The income tax rate is progressive and depends on the person’s annual income and the canton.

€5,000 Approximate annual costs for
maintenance of an apartment

Communal payments

Utilities. Water, electricity and gas are paid for by meters. Heating in apartments can be individual or central. Some apartments have wood-burning fireplaces.

The maintenance fee for the building, including fees for the elevator, cleaning, repairs, and security, depends on the management company and building equipment.

Internet, TV and telephone cost €37 to €83 per month, depending on the tariff and locality.

Maintenance and utilities

Electricity, gas, water, heating, and garbage collection

per month

Building maintenance

Elevator, cleaning, repairs, and security


per month

The seller pays a capital gains tax of 18% to 100% of the difference between the sale and purchase prices.

The tax rate depends on the canton where the property is located, the property value and the period of ownership. The base rate ranges between 25% and 50%.

A flexible system of discounts and markups is applied to the capital gains tax. For example, if the seller has owned a property for more than five years, they will receive a discount of up to 70%, and if less than four years, they will receive a markup of up to 50% of the amount of the base tax payment.

If the owner sells the property through an agency, they pay a commission of 3 to 5% of the sale price.

18—75% Capital gains tax on the sale
of real estate in Switzerland
Expenses on the sale
Capital gains tax

Paid on the difference between the sale and purchase prices

Agency fee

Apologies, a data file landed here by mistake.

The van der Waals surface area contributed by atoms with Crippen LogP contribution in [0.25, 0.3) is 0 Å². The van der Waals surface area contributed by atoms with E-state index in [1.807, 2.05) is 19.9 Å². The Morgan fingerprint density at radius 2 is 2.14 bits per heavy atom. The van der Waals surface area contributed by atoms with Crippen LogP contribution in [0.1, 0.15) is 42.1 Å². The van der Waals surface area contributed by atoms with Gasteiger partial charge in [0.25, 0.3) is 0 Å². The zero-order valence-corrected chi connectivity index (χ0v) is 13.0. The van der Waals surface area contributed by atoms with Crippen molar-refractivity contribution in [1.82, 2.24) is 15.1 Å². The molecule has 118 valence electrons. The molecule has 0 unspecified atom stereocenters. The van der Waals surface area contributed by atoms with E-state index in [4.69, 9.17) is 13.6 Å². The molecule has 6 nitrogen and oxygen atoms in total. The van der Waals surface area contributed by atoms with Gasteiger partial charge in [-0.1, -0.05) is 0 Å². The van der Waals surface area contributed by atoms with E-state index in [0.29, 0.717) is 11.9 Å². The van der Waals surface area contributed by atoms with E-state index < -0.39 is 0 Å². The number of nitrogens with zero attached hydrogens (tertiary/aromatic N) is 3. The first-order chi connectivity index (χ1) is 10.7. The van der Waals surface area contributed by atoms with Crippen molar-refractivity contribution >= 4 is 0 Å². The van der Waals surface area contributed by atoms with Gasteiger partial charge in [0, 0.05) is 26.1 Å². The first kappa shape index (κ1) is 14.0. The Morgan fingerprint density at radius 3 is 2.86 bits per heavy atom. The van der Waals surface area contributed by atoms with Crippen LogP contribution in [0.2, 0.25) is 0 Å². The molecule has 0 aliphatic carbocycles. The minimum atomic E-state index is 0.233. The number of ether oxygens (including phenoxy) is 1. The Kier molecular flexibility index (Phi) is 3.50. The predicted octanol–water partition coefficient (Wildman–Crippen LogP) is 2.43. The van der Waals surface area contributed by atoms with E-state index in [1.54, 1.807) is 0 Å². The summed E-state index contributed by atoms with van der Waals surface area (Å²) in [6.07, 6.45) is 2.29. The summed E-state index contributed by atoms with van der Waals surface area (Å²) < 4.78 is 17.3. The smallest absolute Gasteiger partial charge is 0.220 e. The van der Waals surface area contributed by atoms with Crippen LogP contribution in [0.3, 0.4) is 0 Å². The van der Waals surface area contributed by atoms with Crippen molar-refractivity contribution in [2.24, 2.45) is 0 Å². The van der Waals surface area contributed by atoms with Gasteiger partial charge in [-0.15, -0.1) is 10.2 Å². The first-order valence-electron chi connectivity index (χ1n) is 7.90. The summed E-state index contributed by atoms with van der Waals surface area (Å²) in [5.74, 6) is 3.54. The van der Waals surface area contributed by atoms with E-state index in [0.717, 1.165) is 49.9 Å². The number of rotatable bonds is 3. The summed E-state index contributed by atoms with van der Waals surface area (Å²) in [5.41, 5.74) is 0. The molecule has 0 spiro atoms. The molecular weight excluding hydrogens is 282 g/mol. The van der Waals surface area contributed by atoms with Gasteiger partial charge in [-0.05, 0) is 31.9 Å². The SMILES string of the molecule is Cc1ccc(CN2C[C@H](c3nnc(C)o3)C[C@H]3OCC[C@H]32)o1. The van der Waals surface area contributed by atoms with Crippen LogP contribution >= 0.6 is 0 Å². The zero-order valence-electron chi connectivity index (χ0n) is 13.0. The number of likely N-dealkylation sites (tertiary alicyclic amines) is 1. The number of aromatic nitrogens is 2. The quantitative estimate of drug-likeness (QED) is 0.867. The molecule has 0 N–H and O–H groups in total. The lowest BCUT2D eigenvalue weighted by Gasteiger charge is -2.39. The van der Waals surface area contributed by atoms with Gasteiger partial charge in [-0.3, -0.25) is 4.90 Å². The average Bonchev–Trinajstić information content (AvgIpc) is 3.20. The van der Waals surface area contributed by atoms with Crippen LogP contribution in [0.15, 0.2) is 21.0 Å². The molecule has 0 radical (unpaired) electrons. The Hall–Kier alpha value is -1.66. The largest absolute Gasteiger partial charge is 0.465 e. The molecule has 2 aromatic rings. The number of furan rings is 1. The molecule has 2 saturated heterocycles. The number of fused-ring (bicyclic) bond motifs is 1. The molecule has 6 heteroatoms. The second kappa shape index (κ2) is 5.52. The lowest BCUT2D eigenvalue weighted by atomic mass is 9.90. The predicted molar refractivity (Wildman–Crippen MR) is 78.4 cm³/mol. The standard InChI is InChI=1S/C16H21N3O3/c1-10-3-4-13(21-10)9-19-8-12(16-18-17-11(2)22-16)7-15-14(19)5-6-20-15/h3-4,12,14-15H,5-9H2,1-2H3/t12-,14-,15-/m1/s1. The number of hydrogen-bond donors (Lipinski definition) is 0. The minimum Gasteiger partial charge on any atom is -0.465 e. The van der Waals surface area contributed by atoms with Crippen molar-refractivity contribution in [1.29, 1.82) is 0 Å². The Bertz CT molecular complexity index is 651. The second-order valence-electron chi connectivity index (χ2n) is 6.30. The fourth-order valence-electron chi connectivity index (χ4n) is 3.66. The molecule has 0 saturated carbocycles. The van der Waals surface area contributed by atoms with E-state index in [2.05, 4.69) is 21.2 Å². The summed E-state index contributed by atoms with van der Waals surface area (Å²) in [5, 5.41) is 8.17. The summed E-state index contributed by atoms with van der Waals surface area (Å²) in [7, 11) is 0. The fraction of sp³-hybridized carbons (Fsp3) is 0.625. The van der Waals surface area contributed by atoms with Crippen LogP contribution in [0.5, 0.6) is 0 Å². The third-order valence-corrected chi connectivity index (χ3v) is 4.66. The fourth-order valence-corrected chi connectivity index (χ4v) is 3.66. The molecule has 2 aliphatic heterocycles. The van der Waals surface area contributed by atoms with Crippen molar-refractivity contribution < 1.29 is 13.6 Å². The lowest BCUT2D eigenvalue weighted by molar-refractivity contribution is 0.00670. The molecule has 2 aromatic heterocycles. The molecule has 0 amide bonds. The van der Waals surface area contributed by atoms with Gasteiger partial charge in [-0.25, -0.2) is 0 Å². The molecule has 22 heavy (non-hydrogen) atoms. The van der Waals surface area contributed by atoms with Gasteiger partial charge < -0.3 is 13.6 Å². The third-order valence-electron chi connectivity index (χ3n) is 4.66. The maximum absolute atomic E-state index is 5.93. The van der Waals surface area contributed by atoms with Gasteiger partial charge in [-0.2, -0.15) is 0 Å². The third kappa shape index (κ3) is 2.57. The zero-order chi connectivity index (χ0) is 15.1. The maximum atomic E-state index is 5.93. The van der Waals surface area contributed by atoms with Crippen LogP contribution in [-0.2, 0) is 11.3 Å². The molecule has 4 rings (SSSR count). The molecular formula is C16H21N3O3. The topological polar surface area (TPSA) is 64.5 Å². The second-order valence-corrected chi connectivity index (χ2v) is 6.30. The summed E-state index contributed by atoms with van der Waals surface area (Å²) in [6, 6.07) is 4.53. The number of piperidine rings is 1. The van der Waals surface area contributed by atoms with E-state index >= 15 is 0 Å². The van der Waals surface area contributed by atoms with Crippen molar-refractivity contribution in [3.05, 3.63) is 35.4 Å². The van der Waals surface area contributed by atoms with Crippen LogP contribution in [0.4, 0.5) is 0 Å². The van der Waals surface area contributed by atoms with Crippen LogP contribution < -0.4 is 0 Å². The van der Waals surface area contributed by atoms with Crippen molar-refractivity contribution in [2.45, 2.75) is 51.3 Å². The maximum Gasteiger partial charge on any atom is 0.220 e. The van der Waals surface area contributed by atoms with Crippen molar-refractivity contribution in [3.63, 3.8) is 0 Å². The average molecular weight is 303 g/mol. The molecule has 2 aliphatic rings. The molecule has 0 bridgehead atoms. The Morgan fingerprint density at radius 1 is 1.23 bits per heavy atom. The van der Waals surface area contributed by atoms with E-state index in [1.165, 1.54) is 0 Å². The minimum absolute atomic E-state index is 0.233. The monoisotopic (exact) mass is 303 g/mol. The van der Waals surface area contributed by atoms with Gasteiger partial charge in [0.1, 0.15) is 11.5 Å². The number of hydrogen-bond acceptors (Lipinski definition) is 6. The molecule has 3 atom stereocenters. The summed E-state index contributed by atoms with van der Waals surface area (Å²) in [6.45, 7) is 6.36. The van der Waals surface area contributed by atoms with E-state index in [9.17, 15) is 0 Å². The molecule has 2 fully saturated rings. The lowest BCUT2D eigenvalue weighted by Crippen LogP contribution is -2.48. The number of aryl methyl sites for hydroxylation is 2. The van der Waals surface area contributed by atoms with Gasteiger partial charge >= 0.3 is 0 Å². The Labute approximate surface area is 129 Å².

Depends on the real estate agency, VAT included


Frequently asked questions

Can foreigners buy real estate in Switzerland?

Yes. Foreigners are allowed to buy real estate in Switzerland. But there are restrictions — you need to get a purchase permit, which is issued according to quotas. In some cantons it is forbidden to buy real estate, in others — you can only buy real estate for temporary residence, but not a permanent residence.

Foreigners with a residence permit — residents of Switzerland — buy real estate without restrictions.

How much does the average house cost in Switzerland?

Swiss real estate prices are among the highest in Europe. The average cost of 1 m² of housing is €10,624.

A 180 m² house in Switzerland costs approximately 2 million euros. Investors most commonly buy villas and chalets. Prices for luxury properties are three to four times higher.

Is real estate cheap in Switzerland?

No. Swiss real estate prices are among the highest in Europe. The average cost of residential real estate is €10,624 per 1 m².

Is Switzerland good for real estate?

Yes. Real estate in Switzerland is among the best and most expensive in Europe. The average cost of residential property is €10,624 per 1 m². At the same time, Swiss real estate keeps growing in price, by 1,1% quarterly. For example, an investor who bought a 100 m² apartment in Switzerland five years ago for €862,000, can now sell it for €1,062,000.

Igor Buglo
Prepared a guide on investing in real estate in Switzerland